Polly and her dad out for a walk near the Helston River

Polly and her dad out for a walk near the Helston River

D, meantime, made his way down to stay with Polly and Tommy near Falmouth, where J later joined him. While we were in Cornwall, we also managed to arrange a day with our good friends, Richard and Sam and family whom we’d not seen for about 7 years. We had a wonderful day with them on a beach near Padstow, building sand castles and looking for crabs in rock pools. We then fitted in visits to J’s brother and family in Cardiff and other good friends near Bristol before returning to Farnham for the last few days. Incidentally, we stayed at a hotel near Gatwick the final night because we were flying out at Oh My God, It’s Early. We can thoroughly recommend the Russ Hill hotel for this purpose; it’s clean, cheap and surprisingly comfortable (book through booking.com for £34 a night). What’s more, we fitted in a fabulous walk through nearby woods on our final evening, where the bluebells were the most spectacular I have ever seen!

Bluebells in the woods near Russ Hill Hotel.

Bluebells in the woods near Russ Hill Hotel.

Our summer plans are now firming up: we plan to leave here on or about 30 April, weather permitting. We will go initially to Spinalonga anchorage where we can dive in order to clean the hull, the prop and fit a new anode, since we have not had Rampage lifted this year. Having done that, we will then gradually make our way to the Ionian to meet up with our first visitor, Jinny, who we believe will be coming to join us in the first week of June. We intend to go via the island of Ios, where some people we met this winter in Ag Nik run a dive operation; they’ve promised us some nice diving at reasonable rates so it would be madness not to take them up on their generous offer! A week or so later, we hope to meet up with old friends, Steve and Linda Jeckells before we head on through the Corinth Canal to the Ionian where we will spend the summer, dodging the crowds by heading south or east as required. If you’d like to visit, you are really most welcome. Our preferred airport of arrival is Kephalonia but we’re prepared to come south to Zakinthos if required. Preveza is also a possibility but Corfu is out as it will be outside our cruising area, unless you want to make your own way south to join us.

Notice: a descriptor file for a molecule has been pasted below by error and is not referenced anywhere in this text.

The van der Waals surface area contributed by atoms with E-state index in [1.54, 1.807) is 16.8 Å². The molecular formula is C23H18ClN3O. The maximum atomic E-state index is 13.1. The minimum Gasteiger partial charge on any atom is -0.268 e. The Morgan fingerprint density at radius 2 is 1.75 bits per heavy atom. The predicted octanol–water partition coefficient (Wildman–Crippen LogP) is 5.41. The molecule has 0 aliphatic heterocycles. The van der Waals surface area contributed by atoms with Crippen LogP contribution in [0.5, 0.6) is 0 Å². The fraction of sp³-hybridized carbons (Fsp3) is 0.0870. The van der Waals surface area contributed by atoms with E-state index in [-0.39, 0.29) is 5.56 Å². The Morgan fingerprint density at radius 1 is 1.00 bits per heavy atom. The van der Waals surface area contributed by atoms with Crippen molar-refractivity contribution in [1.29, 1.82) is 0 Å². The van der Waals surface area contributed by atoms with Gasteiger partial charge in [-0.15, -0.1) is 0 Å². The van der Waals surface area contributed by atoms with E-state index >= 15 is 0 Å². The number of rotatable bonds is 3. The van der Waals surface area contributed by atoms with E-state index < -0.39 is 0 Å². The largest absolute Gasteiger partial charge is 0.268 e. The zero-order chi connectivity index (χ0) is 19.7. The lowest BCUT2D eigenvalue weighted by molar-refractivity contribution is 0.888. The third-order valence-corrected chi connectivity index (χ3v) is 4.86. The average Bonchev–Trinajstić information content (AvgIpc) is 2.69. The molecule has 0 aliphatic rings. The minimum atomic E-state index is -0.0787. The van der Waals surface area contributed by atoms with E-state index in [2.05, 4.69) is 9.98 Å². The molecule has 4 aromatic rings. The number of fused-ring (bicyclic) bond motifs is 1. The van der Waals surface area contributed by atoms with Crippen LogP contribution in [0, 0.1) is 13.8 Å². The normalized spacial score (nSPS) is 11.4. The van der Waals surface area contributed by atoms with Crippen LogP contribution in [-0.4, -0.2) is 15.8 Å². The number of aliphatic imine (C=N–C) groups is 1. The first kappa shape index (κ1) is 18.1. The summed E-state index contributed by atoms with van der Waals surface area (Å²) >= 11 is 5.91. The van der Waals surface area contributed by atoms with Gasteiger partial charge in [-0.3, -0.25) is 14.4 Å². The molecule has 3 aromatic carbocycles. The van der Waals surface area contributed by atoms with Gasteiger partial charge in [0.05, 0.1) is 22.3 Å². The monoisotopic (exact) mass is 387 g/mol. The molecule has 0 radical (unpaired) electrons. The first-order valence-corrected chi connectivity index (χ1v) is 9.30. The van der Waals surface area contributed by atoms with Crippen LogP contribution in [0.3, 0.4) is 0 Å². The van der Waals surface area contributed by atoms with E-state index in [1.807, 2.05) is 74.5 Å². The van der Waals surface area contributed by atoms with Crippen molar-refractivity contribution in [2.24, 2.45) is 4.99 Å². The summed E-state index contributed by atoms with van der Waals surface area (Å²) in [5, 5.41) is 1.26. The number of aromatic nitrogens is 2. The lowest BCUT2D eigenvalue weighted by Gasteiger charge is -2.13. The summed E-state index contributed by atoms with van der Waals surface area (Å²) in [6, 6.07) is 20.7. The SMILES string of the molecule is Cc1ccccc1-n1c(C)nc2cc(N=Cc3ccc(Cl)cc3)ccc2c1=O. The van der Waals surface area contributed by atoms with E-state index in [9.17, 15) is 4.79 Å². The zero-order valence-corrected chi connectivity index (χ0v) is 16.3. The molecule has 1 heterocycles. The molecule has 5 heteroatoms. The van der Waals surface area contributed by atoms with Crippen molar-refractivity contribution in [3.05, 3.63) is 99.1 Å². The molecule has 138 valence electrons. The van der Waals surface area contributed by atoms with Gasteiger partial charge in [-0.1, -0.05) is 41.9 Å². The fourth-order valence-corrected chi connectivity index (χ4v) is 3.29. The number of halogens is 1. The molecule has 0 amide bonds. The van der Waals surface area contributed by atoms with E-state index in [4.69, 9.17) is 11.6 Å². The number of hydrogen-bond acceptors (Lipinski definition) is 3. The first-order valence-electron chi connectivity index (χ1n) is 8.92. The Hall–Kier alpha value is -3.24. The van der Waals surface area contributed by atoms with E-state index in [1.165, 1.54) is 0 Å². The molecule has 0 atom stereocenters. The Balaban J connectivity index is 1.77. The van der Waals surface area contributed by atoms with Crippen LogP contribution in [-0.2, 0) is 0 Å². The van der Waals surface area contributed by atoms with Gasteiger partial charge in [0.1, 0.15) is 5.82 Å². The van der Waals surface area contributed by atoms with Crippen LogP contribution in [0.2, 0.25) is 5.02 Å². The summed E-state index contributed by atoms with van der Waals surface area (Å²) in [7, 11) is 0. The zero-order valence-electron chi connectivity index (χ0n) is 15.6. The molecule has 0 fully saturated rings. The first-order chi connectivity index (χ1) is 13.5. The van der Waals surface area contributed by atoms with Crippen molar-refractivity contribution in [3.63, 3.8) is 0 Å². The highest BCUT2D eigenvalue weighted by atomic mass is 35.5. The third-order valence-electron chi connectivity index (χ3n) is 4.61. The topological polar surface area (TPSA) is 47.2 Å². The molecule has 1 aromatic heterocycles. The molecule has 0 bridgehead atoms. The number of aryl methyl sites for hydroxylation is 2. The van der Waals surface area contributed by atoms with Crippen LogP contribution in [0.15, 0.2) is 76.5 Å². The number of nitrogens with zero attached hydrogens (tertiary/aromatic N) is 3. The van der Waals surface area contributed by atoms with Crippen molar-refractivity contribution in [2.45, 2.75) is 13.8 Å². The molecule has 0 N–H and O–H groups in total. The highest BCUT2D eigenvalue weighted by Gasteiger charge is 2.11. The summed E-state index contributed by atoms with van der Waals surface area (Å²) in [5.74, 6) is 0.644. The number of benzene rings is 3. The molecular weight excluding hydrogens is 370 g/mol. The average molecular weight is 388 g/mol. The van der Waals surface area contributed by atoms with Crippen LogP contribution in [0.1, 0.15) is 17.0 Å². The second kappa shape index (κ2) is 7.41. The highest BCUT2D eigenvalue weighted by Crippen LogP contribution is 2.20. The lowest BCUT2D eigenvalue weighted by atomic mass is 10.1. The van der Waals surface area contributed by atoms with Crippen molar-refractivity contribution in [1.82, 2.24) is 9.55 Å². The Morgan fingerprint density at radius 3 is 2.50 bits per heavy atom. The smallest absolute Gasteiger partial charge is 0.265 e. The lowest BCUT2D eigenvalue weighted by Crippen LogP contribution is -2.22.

Well that’s about it for now, folks! We have yet to put the sails back but the wind has ruled that out for today! Once that is done, we are just on ready for departure.

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One comment

  1. I didn’t find Natalie either despite several attempts. Did you get Asomatos Tree? Ancient Lato? We got about 15 while we were in the Ag Nik Marina. Hoges in WA